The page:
SCOTUS to hear case of slain Mexican teen — and it could mean big things for noncitizens


On a June evening in 2010, unarmed Mexican 15-year-old Sergio Adrian Hernandez Guereca was fatally shot by a United States Border Patrol agent from across the U.S.-Mexico border. The teen's grieving family has sought justice ever since. 

Guereca's parents tried to sue the Border Patrol agent, Jesus Mesa Jr., for violating their son's rights, but were dismissed by a federal judge on the grounds that Guereca was not in the U.S. when the incident occurred, and therefore is not protected by the American legal system. With the American courts refusing to help, they next petitioned the Obama administration to extradite Mesa so that he could be charged in Mexico, where they live. Their request was denied.

But on Tuesday, the Associated Press reported, the Supreme Court will hear the family's appeal — and the case could set a precedent for the ability of non-U.S. citizens to access the American judicial system.

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Who can access the U.S. legal system?

As NBC News noted, the Guereca-Mesa case is similar to the lawsuits related to President Donald Trump's travel ban targeting Muslim-majority countries in that it will help to define the extent to which foreigners are entitled to seek protection from the U.S. court system.

Despite the fact that Guereca was less than 60 feet away from where Mesa stood in El Paso, Texas, when he was shot, he was technically located in Ciudad Juarez, not on U.S. soil. In a court filing, the U.S. government used that fact to bolster its argument that Guereca's location nullified his family's right to bring the case in American courts, writing that the right to a lawsuit "should not be extended to aliens injured abroad."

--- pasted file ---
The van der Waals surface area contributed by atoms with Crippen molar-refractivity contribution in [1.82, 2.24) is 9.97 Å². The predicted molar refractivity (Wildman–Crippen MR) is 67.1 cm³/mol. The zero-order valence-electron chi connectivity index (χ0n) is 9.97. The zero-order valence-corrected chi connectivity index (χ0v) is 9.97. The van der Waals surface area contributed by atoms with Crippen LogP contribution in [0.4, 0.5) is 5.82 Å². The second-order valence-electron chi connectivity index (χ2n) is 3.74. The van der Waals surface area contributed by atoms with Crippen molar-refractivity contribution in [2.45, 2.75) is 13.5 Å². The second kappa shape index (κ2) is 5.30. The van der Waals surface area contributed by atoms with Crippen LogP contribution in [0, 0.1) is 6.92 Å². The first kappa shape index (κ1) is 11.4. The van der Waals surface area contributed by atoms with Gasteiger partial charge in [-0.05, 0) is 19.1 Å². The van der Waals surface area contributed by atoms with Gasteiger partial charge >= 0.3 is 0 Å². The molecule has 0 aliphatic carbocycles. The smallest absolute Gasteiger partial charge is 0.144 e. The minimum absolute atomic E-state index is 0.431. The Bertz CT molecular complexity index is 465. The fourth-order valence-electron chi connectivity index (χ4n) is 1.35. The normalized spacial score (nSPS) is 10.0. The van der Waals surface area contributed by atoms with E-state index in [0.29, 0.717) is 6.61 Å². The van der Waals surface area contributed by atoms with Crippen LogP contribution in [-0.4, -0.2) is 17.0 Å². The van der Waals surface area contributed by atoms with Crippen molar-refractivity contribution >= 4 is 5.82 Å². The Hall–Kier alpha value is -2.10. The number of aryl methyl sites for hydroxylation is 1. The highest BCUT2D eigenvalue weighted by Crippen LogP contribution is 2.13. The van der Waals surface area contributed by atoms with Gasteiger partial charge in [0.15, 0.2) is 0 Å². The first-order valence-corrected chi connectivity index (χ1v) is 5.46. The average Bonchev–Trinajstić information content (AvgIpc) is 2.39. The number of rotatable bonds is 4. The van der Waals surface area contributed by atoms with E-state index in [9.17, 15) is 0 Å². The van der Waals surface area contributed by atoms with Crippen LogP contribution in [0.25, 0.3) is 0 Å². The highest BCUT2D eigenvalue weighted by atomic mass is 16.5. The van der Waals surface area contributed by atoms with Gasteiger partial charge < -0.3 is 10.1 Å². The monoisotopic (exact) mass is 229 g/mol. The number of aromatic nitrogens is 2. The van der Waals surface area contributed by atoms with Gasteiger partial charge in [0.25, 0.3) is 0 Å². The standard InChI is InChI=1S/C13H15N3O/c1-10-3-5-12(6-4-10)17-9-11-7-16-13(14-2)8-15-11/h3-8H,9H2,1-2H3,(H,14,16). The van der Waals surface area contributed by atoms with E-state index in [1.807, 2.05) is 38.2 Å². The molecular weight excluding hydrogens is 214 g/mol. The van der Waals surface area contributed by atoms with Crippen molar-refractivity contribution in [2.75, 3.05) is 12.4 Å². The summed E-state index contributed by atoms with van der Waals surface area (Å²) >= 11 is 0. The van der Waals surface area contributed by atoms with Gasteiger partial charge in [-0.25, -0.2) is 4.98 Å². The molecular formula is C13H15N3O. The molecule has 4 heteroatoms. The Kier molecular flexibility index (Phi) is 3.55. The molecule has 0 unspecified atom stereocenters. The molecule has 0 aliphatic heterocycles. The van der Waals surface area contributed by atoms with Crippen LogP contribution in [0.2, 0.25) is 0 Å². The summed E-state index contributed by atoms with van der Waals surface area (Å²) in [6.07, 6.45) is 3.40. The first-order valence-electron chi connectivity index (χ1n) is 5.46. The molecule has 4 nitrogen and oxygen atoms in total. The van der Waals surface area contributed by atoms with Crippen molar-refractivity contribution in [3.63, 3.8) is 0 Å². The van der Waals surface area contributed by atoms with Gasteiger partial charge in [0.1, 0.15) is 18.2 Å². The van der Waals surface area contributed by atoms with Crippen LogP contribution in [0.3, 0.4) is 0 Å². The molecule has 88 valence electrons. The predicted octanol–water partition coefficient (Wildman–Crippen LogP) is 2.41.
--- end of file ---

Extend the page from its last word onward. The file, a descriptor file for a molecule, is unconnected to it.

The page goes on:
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The need for accountability in Border Patrol-related deaths

Guereca's family claims that on the day he was killed, he was playing with friends on the Mexican side of the border. Guereca and friends ran up to touch the eight-foot fence separating the country from the U.S. According to Guereca's family, when Mesa arrived on the scene, he shot the boy as he was attempting to flee, then left without checking on his body or calling for medical help.

Mesa's counterargument, according to the Justice Department, was that he had been attempting to stop "smugglers attempting an illegal border crossing."

The family's lawyer, Robert Hilliard, said that a decision by the Supreme Court not to hear the case would have amounted to saying "that 100% of the conduct of a domestic police officer in the United States is unconstrained by the U.S. Constitution." The family will seek at least $10 million, he said. 

According to NBC News, Guereca's death is far from the first example of Border Patrol agents not being held accountable for a shooting.

In 2013, a report commissioned by U.S. Customs and Border Protection found that the same agency had failed to sufficiently investigate the 67 shootings that occurred between 2010 and 2012, some of which had also involved questionable use of force. In response, the agency said that it had "tightened its policies."